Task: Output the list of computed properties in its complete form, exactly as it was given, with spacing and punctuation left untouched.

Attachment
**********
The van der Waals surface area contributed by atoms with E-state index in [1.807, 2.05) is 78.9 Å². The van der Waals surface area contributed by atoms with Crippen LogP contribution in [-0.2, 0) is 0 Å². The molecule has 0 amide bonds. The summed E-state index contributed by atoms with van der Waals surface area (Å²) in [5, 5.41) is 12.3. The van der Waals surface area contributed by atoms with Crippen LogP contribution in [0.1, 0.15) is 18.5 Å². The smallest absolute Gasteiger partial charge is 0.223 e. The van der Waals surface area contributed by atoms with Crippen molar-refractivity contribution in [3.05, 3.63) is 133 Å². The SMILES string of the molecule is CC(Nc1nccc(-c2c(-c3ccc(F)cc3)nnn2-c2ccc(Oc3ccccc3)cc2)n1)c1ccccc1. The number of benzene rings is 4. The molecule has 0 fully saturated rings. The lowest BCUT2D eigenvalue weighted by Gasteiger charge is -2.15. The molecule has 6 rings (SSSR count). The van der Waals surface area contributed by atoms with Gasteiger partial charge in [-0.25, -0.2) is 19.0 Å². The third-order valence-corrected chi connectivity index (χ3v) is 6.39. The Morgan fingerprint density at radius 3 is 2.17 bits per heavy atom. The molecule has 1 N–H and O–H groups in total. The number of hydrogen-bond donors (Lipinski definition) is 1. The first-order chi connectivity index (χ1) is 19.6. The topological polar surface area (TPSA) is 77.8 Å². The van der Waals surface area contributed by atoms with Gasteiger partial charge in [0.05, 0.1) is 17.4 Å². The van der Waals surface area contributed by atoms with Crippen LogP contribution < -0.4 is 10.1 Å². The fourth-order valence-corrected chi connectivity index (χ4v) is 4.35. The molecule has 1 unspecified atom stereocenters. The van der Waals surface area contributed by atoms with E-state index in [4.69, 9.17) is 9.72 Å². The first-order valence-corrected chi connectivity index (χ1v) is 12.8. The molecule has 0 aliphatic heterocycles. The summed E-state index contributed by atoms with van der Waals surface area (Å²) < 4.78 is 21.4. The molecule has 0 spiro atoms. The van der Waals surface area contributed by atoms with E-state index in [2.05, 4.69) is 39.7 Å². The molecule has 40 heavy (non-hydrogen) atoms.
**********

The van der Waals surface area contributed by atoms with E-state index in [1.807, 2.05) is 78.9 Å². The van der Waals surface area contributed by atoms with Crippen LogP contribution in [-0.2, 0) is 0 Å². The molecule has 0 amide bonds. The summed E-state index contributed by atoms with van der Waals surface area (Å²) in [5, 5.41) is 12.3. The van der Waals surface area contributed by atoms with Crippen LogP contribution in [0.1, 0.15) is 18.5 Å². The smallest absolute Gasteiger partial charge is 0.223 e. The van der Waals surface area contributed by atoms with Crippen molar-refractivity contribution in [3.05, 3.63) is 133 Å². The SMILES string of the molecule is CC(Nc1nccc(-c2c(-c3ccc(F)cc3)nnn2-c2ccc(Oc3ccccc3)cc2)n1)c1ccccc1. The number of benzene rings is 4. The molecule has 0 fully saturated rings. The lowest BCUT2D eigenvalue weighted by Gasteiger charge is -2.15. The molecule has 6 rings (SSSR count). The van der Waals surface area contributed by atoms with Gasteiger partial charge in [-0.25, -0.2) is 19.0 Å². The third-order valence-corrected chi connectivity index (χ3v) is 6.39. The Morgan fingerprint density at radius 3 is 2.17 bits per heavy atom. The molecule has 1 N–H and O–H groups in total. The number of hydrogen-bond donors (Lipinski definition) is 1. The first-order chi connectivity index (χ1) is 19.6. The topological polar surface area (TPSA) is 77.8 Å². The van der Waals surface area contributed by atoms with Gasteiger partial charge in [0.05, 0.1) is 17.4 Å². The van der Waals surface area contributed by atoms with Crippen LogP contribution < -0.4 is 10.1 Å². The fourth-order valence-corrected chi connectivity index (χ4v) is 4.35. The molecule has 1 unspecified atom stereocenters. The van der Waals surface area contributed by atoms with E-state index in [4.69, 9.17) is 9.72 Å². The first-order valence-corrected chi connectivity index (χ1v) is 12.8. The molecule has 0 aliphatic heterocycles. The summed E-state index contributed by atoms with van der Waals surface area (Å²) < 4.78 is 21.4. The molecule has 0 spiro atoms. The van der Waals surface area contributed by atoms with E-state index in [2.05, 4.69) is 39.7 Å². The molecule has 40 heavy (non-hydrogen) atoms.